We establish that no one cares more about the patient than the family. However, the family is often crippled with fear, anxiety, and uncertainty (Hupcey, 1999). The first task is to inform them of the benefits and the powerful role that a patient advocate can bring (Lindahl et al., 1998; Newell et al., 2006). Our solution takes this one step further by educating the family on the sepsis care process, the roles of clinicians, the patient room, and hospital policies. With empowered families acting as patient advocates, they will take a more active and effective role in the care process, thereby ultimately reducing the mortality rate of sepsis.
Research Evidence

Research shows that the family is crucial in the care process by playing several roles such as that of protector, facilitator, coach, and historian. The work they do is important but are often times neglected because it is not immediately apparent. Furthermore, evidence shows that the family is more than capable of learning about and participating in the care process which brings results similar to that of nurse care.

Our research shows that nurses often play the role of being patient advocates. The ICU nurse is in a unique position to meet, support, and protect the patient and family. However, there are often gaps between how nurses view a family’s role in the care process and how family’s view their role in the care process. We’d like to bridge these gaps and enhance nurse-family communication by centering it around the well-being of the patient.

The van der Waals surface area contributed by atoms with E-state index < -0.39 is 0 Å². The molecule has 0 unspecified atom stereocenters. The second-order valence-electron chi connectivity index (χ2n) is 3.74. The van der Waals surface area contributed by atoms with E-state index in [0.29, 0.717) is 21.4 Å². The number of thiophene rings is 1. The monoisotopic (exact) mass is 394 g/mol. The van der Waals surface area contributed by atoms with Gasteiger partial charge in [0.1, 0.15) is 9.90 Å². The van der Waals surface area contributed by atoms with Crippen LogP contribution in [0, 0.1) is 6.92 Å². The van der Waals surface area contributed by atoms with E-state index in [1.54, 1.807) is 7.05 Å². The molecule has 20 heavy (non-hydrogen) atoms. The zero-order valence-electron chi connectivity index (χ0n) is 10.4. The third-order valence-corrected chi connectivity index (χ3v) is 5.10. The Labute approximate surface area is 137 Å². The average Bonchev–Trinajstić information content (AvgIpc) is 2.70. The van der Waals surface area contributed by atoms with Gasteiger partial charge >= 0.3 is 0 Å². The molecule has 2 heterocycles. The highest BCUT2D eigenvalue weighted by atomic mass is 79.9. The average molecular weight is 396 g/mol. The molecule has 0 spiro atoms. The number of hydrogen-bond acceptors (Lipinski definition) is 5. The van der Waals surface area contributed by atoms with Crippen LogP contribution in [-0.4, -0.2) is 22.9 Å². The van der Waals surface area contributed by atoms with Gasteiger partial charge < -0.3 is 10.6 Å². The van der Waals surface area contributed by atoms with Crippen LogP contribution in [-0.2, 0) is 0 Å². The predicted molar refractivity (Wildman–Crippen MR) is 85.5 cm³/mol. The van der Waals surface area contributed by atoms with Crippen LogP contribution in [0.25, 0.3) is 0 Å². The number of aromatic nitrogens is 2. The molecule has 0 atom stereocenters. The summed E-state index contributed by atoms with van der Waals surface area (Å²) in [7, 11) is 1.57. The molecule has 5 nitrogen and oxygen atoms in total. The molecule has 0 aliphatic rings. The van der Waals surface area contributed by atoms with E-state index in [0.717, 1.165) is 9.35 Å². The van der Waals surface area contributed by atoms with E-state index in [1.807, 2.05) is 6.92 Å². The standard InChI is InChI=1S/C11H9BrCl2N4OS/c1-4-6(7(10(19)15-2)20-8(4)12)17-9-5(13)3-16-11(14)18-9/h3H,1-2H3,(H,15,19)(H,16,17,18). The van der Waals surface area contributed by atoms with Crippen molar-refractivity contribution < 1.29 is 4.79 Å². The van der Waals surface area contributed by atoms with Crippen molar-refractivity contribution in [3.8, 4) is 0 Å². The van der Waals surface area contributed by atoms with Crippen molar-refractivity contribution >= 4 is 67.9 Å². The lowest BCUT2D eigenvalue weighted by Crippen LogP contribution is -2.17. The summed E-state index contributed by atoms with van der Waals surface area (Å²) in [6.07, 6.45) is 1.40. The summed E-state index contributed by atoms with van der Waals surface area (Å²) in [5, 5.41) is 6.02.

We found that the main emotion facing families in the ICU is fear and the main need they have is hope. The question becomes: how does the family overcome this stressful situation and be integrated into the ICU as supporters/caregivers in order to ensure best outcome? We believe the best way to do so is to show the family the benefits of having a patient advocate and to empower them to be one via education.

Decision Making

Our team went through several phases of coming up with both divergent and convergent ideas which ultimately resulted in this AR project. We first began studying rounding and interactions in the patient rooms and breaking down various areas of that system.

After several team discussions into problems facing the sepsis care process in regards to rounding and interactions in the patient room, we decided to take a slight twist on the system and focus on solving a problem that the family would face in this scenario. We were all interested in researching more into the family aspect of care and it seemed like a natural step to take in our brainstorming. This would prove especially important as we would be entering into the realm of family-clinician communication.